Evan T. Lawson (Lena M. Wong with him) for the plaintiff.
Michael J. Betcher, Special Assistant Corporation Counsel, for the defendant.
The plaintiff (Johnson) was the successful general bidder for a contract with the defendant (committee) for preventive maintenance of mechanical equipment.
In its general bid, Johnson had included its own subbid for temperature control work. See G. L. c. 149, Section 44J, as appearing in St. 1956, c. 679, Section 1. [Note 1] Johnson was the low general bidder. Following the opening of the general bids, a committee representative conferred with Johnson and proposed the substitution of a lower subbid for temperature control work submitted by Barber-Colman Company (not a party to this action). See G. L. c. 149, Section 441(2), as amended through St. 1967, c. 884. Johnson objected to the substitution, but did not base its objection on a lack of standing or ability on the part of Barber-Colman. The parties stipulated that both Johnson and Barber-Colman were "competent, responsible and eligible" subbidders. After the committee insisted on the substitution, Johnson entered into a general contract subject to its protest of the substitution. The general contract price was $42,629 lower than the general bid, reflecting the savings to the committee in substituting the lower subbid. Johnson sought declaratory relief and damages in the amount of the reduction in the contract price. On the basis of the parties' stipulation of facts and exhibits, the committee's motion for summary judgment was allowed, and judgment entered dismissing the action.
1. Johnson first argues that the committee may not reject Johnson's subbid under Section 44I(2), except on the ground of incompetence. Johnson cites portions of Rudolph v. City Manager of Cambridge, 341 Mass. 31 , 35-38 (1960), in support. The holding in Rudolph, however, was simply that a higher available subbid may be substituted only if the lower subbidder is rejected for lack of competence. Id. at 35. The committee could nevertheless reject Johnson's subbid in favor of the lower subbid of Barber-Colman (to whose standing and ability Johnson had no objection). "Section 44I(2) . . . stands as consistent with the other express provisions of the statute and with the strongly implied policy of the statute to allow rejection of subbids of competent acceptable and available subbidders if they are not the lowest such bids." Id. at 38.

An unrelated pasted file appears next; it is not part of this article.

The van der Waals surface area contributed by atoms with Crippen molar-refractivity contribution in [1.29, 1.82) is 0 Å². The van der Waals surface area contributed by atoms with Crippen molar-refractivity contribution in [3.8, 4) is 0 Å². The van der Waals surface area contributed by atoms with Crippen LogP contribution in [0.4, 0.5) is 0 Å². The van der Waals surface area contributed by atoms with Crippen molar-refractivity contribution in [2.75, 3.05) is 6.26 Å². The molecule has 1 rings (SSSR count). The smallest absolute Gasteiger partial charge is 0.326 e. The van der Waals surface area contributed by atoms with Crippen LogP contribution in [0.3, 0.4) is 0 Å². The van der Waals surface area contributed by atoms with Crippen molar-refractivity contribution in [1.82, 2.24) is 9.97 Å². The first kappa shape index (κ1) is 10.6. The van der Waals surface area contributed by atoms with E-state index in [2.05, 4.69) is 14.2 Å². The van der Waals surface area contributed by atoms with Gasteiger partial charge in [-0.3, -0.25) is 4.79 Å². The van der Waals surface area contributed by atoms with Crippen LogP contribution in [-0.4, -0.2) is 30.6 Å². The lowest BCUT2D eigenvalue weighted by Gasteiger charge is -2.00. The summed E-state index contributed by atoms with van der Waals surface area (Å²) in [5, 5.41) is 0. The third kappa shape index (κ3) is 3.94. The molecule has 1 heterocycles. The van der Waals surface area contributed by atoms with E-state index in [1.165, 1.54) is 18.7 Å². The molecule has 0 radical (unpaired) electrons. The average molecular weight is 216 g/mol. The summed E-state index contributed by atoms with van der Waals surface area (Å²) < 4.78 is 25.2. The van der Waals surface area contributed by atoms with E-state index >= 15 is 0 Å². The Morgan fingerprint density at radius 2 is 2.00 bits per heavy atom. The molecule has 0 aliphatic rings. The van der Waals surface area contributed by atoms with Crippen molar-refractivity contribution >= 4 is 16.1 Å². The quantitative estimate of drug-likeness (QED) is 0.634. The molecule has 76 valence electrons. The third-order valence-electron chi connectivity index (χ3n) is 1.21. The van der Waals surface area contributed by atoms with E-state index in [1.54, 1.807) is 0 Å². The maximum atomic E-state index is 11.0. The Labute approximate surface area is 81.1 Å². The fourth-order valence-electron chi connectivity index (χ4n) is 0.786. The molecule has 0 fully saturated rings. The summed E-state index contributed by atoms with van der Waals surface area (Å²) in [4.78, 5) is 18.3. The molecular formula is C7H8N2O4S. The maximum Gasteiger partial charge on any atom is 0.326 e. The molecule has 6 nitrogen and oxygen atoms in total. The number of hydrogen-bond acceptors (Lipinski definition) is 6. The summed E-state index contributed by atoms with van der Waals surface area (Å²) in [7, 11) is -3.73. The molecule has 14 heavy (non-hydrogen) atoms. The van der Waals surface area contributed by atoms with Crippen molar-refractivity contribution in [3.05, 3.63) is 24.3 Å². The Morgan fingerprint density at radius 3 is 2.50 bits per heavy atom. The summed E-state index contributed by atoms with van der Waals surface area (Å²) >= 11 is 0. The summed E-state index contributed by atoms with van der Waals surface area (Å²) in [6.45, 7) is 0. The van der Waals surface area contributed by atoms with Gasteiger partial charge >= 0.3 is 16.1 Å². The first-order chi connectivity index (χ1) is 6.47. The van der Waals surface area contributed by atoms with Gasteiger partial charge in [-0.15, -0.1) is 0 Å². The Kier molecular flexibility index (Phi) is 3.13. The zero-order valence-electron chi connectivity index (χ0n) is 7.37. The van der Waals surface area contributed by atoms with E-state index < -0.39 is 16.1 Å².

2. Johnson next contends that the committee may not substitute subbids without Johnson's agreement. Johnson points to the provisions of Section 44I(2) which state that the awarding authority and the selected bidder shall "jointly consider all filed sub-bids," and make substitutions by "agreement." But these provisions do not grant the general bidder a veto power. It is settled that a general bidder may reject a substitution of a subbidder only if the general bidder has valid objections to the standing and ability of the substituted subbidder. Roblin Hope Indus., Inc. v. J.A. Sullivan Corp., 6 Mass. App. Ct. 481 , 488-489 (1978). See Rudolph, supra at 36-38. Roblin Hope Indus. makes clear that Sections 44F and 44I(2) must be read together. Since Johnson had no objection to the standing and ability of Barber-Colman, it had no valid objection to the substitution.
3. Finally, Johnson argues that the committee was bound to accept Johnson's subbid because Johnson was required by Section 44J to include it in its general bid. Assuming, without deciding, that Johnson was required by Section 44J to carry its
own subbid, that subbid is not entitled to preferential treatment. Johnson's argument is fully met by the provisions of Section 44J: "A sub-bid . . . submitted by the general bidder selected as the lowest responsible and eligible general bidder shall be considered on a par with sub-bids filed with the awarding authority by sub-bidders who customarily perform such sub-trade" (emphasis supplied).
4. In entering summary judgment for the committee the judge simply dismissed the action without declaring the rights of the parties. "[W]e emphasize that when an action for declaratory relief is properly brought, even if relief is denied on the merits, there must be a declaration of the rights of the parties." Boston v. Massachusetts Bay Transp. Authy., 373 Mass. 819 , 829 (1977). Harris v. Wayland, 16 Mass. App. Ct. 583 , 587 (1983). Accordingly, we order that the judgment be vacated and that a declaratory judgment be entered consistent with this opinion.
[Note 1] The bidding and award of contract occurred prior to July 1, 1981, and were thus not subject to the amendments of G. L. c. 149 made by St. 1980, c. 579, Section 55.